On this week’s episode of On Contact, Chris Hedges is joined by Diane Ravitch, former assistant secretary of education under President George H.W. Bush and author of Reign of Error: The Hoax of the Privatization Movement and the Danger to America’s Public Schools. RT Correspondent Anya Parampil looks at the growth of the charter school industry.
On this week’s episode of On Contact, Chris Hedges discusses restoring America’s justice system with legal scholar Edgar Cahn. Cahn is a law professor, former counsel and speechwriter to Robert F. Kennedy, and co-founder of the Antioch School of Law which placed emphasis on serving the poor and trained prospective lawyers in social activism. RT Correspondent Anya Parampil examines the collapse of our legal system.
On this week’s episode of On Contact, Chris Hedges is joined by Eugene Puryear, the 2008 and 2016 vice presidential candidate for the Party for Socialism and Liberation and author of Shackled and Chained: Mass Incarceration in Capitalist America. They discuss the emerging radicalism among American youth and how to end mass incarceration. RT Correspondent Anya Parampil looks at the rise of America’s militarized police state.
In cities and towns from New Delhi to New York the socio-political policies that led to the Grenfell Tower disaster in west London are being repeated; redevelopment and gentrification, the influx of corporate money and the expelling of the poor, including families that have lived in an area for generations. To this, add austerity, the privatization of public services and the annihilation of social housing and a cocktail of interconnected causes takes shape. Communities break up, independent businesses gradually close down, diversity disappears and another neighbourhood is absorbed within the expensive homogenized collective.
On this week’s episode of On Contact, Chris Hedges is joined by Russell Banks, author of Cloudsplitter, The Sweet Hereafter and Lost Memory of Skin. In his books, screenplays and short stories, Banks uncovers the humanity of the marginalized. RT Correspondent Anya Parampil explores deindustrialization in the US.
It constitutes the greatest humanitarian crisis since the Second World War affecting huge numbers of people and demanding all that is best in us. Yet instead of compassion, understanding and unity, all too often intolerance, ignorance and suspicion characterise the response to the needs of refugees and migrants.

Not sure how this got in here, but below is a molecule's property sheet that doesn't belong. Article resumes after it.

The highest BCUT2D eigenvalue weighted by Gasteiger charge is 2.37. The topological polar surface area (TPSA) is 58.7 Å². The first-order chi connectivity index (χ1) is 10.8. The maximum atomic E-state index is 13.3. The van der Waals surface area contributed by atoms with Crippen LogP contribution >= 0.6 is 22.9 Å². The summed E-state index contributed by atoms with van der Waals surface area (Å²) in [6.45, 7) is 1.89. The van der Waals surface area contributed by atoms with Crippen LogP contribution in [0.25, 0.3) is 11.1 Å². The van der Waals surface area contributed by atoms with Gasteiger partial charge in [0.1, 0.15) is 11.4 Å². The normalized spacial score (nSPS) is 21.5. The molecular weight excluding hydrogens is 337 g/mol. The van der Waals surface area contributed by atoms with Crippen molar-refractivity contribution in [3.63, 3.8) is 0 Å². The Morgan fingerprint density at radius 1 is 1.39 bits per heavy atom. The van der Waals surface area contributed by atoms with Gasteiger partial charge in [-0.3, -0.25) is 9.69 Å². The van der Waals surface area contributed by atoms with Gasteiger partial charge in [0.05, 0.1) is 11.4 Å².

Anxiety and depression are at unprecedented levels worldwide and the numbers are growing. The World Health Organization (WHO) describe it as an epidemic, and estimate that 615 million people are suffering from one or other of these debilitating diseases. A staggering number, that in all likelihood is an indication only of the depth of the problem; anxiety as documented by the WHO, is primarily a developed nation’s issue. The 800 million living in extreme poverty in India for example are not polled, and are too overwhelmed by the daily demand for survival to even question if they feel depressed or anxious; so too the 500 million living on the margins of life in sub-Saharan Africa, or rural China.
A basic income — the concept of everybody getting a regular check from the government regardless of circumstance — is one of those ideas that sound wonderful on the surface but proves to be much less so once we examine the details.
On this week’s episode of On Contact, Chris Hedges discusses playwright Eugene O’Neill’s shattering of the American myth in the play “Mourning Becomes Electra”. Hedges is joined by his wife Eunice Wong who is playing Lavinia Mannon in Target Margin Theater’s production of the play and director David Herskovits.
The idea of a Universal Basic Income (UBI) has been championed by both progressives and conservatives. Not everyone on the left, however, is behind the idea. Is the UBI a means of redistributing wealth, attacking poverty and protecting workers from technological displacement? Or will basic income serve to advance an agenda of austerity and privatization?